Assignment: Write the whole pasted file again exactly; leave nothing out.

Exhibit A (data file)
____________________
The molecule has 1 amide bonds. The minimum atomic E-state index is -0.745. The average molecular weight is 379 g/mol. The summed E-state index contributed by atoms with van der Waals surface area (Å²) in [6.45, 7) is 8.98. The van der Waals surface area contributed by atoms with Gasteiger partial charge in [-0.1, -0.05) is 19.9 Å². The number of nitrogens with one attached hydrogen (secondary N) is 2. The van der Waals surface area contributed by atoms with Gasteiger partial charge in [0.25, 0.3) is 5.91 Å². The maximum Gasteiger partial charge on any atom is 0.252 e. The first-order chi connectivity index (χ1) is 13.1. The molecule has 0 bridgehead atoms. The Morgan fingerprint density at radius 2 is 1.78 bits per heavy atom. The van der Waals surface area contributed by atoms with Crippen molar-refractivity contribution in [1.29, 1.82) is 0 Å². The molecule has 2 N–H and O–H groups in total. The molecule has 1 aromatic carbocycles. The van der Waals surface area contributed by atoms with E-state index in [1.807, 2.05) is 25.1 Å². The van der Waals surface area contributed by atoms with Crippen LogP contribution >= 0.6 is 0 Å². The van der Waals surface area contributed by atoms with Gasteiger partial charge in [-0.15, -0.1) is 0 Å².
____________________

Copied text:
The molecule has 1 amide bonds. The minimum atomic E-state index is -0.745. The average molecular weight is 379 g/mol. The summed E-state index contributed by atoms with van der Waals surface area (Å²) in [6.45, 7) is 8.98. The van der Waals surface area contributed by atoms with Gasteiger partial charge in [-0.1, -0.05) is 19.9 Å². The number of nitrogens with one attached hydrogen (secondary N) is 2. The van der Waals surface area contributed by atoms with Gasteiger partial charge in [0.25, 0.3) is 5.91 Å². The maximum Gasteiger partial charge on any atom is 0.252 e. The first-order chi connectivity index (χ1) is 13.1. The molecule has 0 bridgehead atoms. The Morgan fingerprint density at radius 2 is 1.78 bits per heavy atom. The van der Waals surface area contributed by atoms with Crippen molar-refractivity contribution in [1.29, 1.82) is 0 Å². The molecule has 2 N–H and O–H groups in total. The molecule has 1 aromatic carbocycles. The van der Waals surface area contributed by atoms with E-state index in [1.807, 2.05) is 25.1 Å². The van der Waals surface area contributed by atoms with Crippen LogP contribution >= 0.6 is 0 Å². The van der Waals surface area contributed by atoms with Gasteiger partial charge in [-0.15, -0.1) is 0 Å².